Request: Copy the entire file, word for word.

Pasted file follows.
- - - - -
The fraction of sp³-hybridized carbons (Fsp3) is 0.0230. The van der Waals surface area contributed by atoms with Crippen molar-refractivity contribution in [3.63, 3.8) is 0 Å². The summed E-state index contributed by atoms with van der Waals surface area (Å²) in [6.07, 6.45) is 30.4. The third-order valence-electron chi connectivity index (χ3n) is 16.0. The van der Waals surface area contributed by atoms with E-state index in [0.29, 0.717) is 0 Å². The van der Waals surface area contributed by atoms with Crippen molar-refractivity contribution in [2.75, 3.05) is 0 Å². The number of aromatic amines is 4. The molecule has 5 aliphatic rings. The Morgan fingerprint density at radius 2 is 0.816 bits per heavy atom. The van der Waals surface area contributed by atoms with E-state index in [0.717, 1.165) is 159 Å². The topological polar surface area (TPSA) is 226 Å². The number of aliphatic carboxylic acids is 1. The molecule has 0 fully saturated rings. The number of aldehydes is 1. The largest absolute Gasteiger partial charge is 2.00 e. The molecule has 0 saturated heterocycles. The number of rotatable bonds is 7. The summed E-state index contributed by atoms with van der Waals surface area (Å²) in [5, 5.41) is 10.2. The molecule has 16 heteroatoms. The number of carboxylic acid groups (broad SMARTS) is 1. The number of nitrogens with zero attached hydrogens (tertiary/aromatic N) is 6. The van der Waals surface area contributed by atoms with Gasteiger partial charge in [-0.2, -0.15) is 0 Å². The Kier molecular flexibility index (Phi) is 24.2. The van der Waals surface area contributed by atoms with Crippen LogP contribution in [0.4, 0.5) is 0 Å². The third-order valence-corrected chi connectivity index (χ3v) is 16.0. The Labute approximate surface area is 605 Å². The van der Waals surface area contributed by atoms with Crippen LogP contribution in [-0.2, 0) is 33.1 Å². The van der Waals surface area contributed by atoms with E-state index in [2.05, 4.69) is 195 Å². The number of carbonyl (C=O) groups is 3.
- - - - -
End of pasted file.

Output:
The fraction of sp³-hybridized carbons (Fsp3) is 0.0230. The van der Waals surface area contributed by atoms with Crippen molar-refractivity contribution in [3.63, 3.8) is 0 Å². The summed E-state index contributed by atoms with van der Waals surface area (Å²) in [6.07, 6.45) is 30.4. The third-order valence-electron chi connectivity index (χ3n) is 16.0. The van der Waals surface area contributed by atoms with E-state index in [0.29, 0.717) is 0 Å². The van der Waals surface area contributed by atoms with Crippen molar-refractivity contribution in [2.75, 3.05) is 0 Å². The number of aromatic amines is 4. The molecule has 5 aliphatic rings. The Morgan fingerprint density at radius 2 is 0.816 bits per heavy atom. The van der Waals surface area contributed by atoms with E-state index in [0.717, 1.165) is 159 Å². The topological polar surface area (TPSA) is 226 Å². The number of aliphatic carboxylic acids is 1. The molecule has 0 fully saturated rings. The number of aldehydes is 1. The largest absolute Gasteiger partial charge is 2.00 e. The molecule has 0 saturated heterocycles. The number of rotatable bonds is 7. The summed E-state index contributed by atoms with van der Waals surface area (Å²) in [5, 5.41) is 10.2. The molecule has 16 heteroatoms. The number of carboxylic acid groups (broad SMARTS) is 1. The number of nitrogens with zero attached hydrogens (tertiary/aromatic N) is 6. The van der Waals surface area contributed by atoms with Gasteiger partial charge in [-0.2, -0.15) is 0 Å². The Kier molecular flexibility index (Phi) is 24.2. The van der Waals surface area contributed by atoms with Crippen LogP contribution in [0.4, 0.5) is 0 Å². The third-order valence-corrected chi connectivity index (χ3v) is 16.0. The Labute approximate surface area is 605 Å². The van der Waals surface area contributed by atoms with Crippen LogP contribution in [-0.2, 0) is 33.1 Å². The van der Waals surface area contributed by atoms with E-state index in [2.05, 4.69) is 195 Å². The number of carbonyl (C=O) groups is 3.